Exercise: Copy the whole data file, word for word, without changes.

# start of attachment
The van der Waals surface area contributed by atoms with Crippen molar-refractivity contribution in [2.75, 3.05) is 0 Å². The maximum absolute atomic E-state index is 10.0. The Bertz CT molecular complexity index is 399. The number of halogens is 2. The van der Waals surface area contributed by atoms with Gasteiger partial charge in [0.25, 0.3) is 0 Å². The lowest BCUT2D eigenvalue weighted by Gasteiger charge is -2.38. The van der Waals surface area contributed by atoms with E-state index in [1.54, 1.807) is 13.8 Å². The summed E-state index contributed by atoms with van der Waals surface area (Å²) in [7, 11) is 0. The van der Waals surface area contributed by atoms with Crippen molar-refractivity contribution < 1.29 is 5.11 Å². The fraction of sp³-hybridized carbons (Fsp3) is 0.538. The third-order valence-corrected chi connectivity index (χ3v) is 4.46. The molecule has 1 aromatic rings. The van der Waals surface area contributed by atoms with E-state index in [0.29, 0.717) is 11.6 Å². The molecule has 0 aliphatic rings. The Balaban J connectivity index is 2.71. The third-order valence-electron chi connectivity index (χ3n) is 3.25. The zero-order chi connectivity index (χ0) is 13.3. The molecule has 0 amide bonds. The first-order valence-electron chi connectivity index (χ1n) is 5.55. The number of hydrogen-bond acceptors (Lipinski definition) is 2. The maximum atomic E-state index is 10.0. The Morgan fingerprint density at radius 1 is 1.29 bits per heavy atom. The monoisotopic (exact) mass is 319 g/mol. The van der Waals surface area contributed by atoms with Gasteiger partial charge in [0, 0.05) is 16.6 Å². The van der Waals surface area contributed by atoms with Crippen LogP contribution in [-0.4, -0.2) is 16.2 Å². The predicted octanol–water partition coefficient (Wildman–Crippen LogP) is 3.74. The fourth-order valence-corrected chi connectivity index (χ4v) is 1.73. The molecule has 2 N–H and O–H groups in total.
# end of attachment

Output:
The van der Waals surface area contributed by atoms with Crippen molar-refractivity contribution in [2.75, 3.05) is 0 Å². The maximum absolute atomic E-state index is 10.0. The Bertz CT molecular complexity index is 399. The number of halogens is 2. The van der Waals surface area contributed by atoms with Gasteiger partial charge in [0.25, 0.3) is 0 Å². The lowest BCUT2D eigenvalue weighted by Gasteiger charge is -2.38. The van der Waals surface area contributed by atoms with E-state index in [1.54, 1.807) is 13.8 Å². The summed E-state index contributed by atoms with van der Waals surface area (Å²) in [7, 11) is 0. The van der Waals surface area contributed by atoms with Crippen molar-refractivity contribution < 1.29 is 5.11 Å². The fraction of sp³-hybridized carbons (Fsp3) is 0.538. The third-order valence-corrected chi connectivity index (χ3v) is 4.46. The molecule has 1 aromatic rings. The van der Waals surface area contributed by atoms with E-state index in [0.29, 0.717) is 11.6 Å². The molecule has 0 aliphatic rings. The Balaban J connectivity index is 2.71. The third-order valence-electron chi connectivity index (χ3n) is 3.25. The zero-order chi connectivity index (χ0) is 13.3. The molecule has 0 amide bonds. The first-order valence-electron chi connectivity index (χ1n) is 5.55. The number of hydrogen-bond acceptors (Lipinski definition) is 2. The maximum atomic E-state index is 10.0. The Morgan fingerprint density at radius 1 is 1.29 bits per heavy atom. The monoisotopic (exact) mass is 319 g/mol. The van der Waals surface area contributed by atoms with Gasteiger partial charge in [0, 0.05) is 16.6 Å². The van der Waals surface area contributed by atoms with Crippen LogP contribution in [-0.4, -0.2) is 16.2 Å². The predicted octanol–water partition coefficient (Wildman–Crippen LogP) is 3.74. The fourth-order valence-corrected chi connectivity index (χ4v) is 1.73. The molecule has 2 N–H and O–H groups in total.